In Class A, constituted by 28 students, it was evident that most of the students worked individually on the materials previously provided. Throughout the class, the students were motivated and actively involved in all the planned tasks and they were able to fulfill all the challenges proposed. In this class, the planning was completely accomplished, without any type of behavior or evidence of indiscipline and the students showed themselves at ease in the performance of the proposed tasks.

The students of this class were very committed to the work after class, which was presented with enthusiasm in a very original way. Following the inverted class, the students were so motivated for the subject and the theme that they proposed to the teacher to carry out other activities. Extremely original works have emerged from the students' initiative, such as creating a video with a guided tour of a museum created by the students, recording a dramatization and creating a PowerPoint Quiz.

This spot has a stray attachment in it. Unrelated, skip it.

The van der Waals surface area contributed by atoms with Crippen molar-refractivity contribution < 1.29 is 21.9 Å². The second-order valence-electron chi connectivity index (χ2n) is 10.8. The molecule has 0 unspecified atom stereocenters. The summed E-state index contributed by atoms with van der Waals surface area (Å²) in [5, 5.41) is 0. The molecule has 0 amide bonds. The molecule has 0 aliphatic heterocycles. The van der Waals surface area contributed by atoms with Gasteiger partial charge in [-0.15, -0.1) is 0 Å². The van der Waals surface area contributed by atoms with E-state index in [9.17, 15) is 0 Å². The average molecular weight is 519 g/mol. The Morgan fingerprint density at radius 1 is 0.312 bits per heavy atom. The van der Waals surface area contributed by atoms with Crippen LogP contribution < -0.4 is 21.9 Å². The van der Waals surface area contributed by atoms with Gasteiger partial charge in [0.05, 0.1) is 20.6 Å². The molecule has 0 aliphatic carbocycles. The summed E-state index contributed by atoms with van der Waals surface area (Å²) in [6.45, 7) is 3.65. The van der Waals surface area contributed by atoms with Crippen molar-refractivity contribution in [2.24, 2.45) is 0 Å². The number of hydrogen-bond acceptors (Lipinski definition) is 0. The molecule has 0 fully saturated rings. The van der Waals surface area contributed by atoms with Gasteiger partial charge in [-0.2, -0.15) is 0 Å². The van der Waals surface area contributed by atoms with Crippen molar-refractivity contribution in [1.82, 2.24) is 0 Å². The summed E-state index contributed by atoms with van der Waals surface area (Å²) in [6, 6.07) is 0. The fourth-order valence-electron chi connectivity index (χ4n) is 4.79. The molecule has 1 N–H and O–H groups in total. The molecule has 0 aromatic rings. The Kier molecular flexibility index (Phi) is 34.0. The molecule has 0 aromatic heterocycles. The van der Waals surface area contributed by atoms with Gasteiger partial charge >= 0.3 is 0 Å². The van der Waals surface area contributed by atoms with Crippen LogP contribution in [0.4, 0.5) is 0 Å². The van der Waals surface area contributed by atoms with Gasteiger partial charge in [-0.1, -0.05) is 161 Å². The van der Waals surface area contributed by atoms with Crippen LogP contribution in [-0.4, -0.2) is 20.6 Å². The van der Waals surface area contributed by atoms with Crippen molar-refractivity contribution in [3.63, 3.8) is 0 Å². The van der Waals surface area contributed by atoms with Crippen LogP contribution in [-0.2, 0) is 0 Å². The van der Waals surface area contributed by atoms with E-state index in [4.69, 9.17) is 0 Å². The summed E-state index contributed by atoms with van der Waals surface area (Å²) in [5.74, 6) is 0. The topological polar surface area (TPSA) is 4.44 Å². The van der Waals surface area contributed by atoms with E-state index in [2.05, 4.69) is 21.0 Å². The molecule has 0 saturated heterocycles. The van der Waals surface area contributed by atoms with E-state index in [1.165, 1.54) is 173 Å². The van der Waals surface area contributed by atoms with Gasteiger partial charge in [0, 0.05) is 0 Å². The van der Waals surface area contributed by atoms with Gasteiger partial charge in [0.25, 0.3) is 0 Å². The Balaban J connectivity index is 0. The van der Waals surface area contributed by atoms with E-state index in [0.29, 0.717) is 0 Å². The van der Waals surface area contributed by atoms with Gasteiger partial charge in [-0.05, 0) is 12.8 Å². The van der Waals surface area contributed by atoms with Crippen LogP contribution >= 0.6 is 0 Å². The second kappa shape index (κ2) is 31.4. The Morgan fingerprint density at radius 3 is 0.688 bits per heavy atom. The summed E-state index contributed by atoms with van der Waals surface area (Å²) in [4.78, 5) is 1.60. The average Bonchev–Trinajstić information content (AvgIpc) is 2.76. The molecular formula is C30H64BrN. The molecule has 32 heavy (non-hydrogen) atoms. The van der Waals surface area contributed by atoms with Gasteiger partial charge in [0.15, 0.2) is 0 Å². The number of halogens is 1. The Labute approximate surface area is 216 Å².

In Class B, constituted by 28 students, only twelve students worked individually on the materials provided.

In this class, there was a technical problem since the school internet was not available, an aspect that created diversion and demotivation in some students. However, this did not make the course unfeasible, since that all activities, except the Kahoot activity, could be performed offline. Although the students carried out all activities in an energetic way, the planning was not fulfilled, because, as previously mentioned, the game/quiz Kahoot was not completed. This happened in the following class, since the wireless internet of the school was then available.

Despite the low commitment of the students of Class B to the after class work, ten students produced original and historically accurate works using the Book Creator. This aspect made us think that, even though they were not very interested in doing what was planned for the lesson, they considered the final activity stimulating and worthy of doing it.